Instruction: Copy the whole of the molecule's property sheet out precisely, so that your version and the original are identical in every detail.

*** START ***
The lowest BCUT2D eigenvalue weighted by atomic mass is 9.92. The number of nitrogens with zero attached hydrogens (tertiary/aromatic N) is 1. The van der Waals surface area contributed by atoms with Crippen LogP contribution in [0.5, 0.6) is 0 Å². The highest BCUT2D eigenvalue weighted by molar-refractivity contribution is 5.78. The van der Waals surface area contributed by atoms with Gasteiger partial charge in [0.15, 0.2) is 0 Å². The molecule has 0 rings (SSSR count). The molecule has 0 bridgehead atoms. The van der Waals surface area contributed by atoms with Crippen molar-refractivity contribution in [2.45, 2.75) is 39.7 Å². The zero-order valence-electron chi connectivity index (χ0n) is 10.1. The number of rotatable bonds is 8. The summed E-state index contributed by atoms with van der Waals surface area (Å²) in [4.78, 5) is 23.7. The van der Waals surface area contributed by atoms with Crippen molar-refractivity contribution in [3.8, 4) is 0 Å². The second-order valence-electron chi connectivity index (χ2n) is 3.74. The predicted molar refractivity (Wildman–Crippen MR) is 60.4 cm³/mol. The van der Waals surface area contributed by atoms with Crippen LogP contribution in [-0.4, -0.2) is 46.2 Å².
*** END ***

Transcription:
The lowest BCUT2D eigenvalue weighted by atomic mass is 9.92. The number of nitrogens with zero attached hydrogens (tertiary/aromatic N) is 1. The van der Waals surface area contributed by atoms with Crippen LogP contribution in [0.5, 0.6) is 0 Å². The highest BCUT2D eigenvalue weighted by molar-refractivity contribution is 5.78. The van der Waals surface area contributed by atoms with Gasteiger partial charge in [0.15, 0.2) is 0 Å². The molecule has 0 rings (SSSR count). The molecule has 0 bridgehead atoms. The van der Waals surface area contributed by atoms with Crippen molar-refractivity contribution in [2.45, 2.75) is 39.7 Å². The zero-order valence-electron chi connectivity index (χ0n) is 10.1. The number of rotatable bonds is 8. The summed E-state index contributed by atoms with van der Waals surface area (Å²) in [4.78, 5) is 23.7. The van der Waals surface area contributed by atoms with Crippen molar-refractivity contribution in [3.8, 4) is 0 Å². The second-order valence-electron chi connectivity index (χ2n) is 3.74. The predicted molar refractivity (Wildman–Crippen MR) is 60.4 cm³/mol. The van der Waals surface area contributed by atoms with Crippen LogP contribution in [-0.4, -0.2) is 46.2 Å².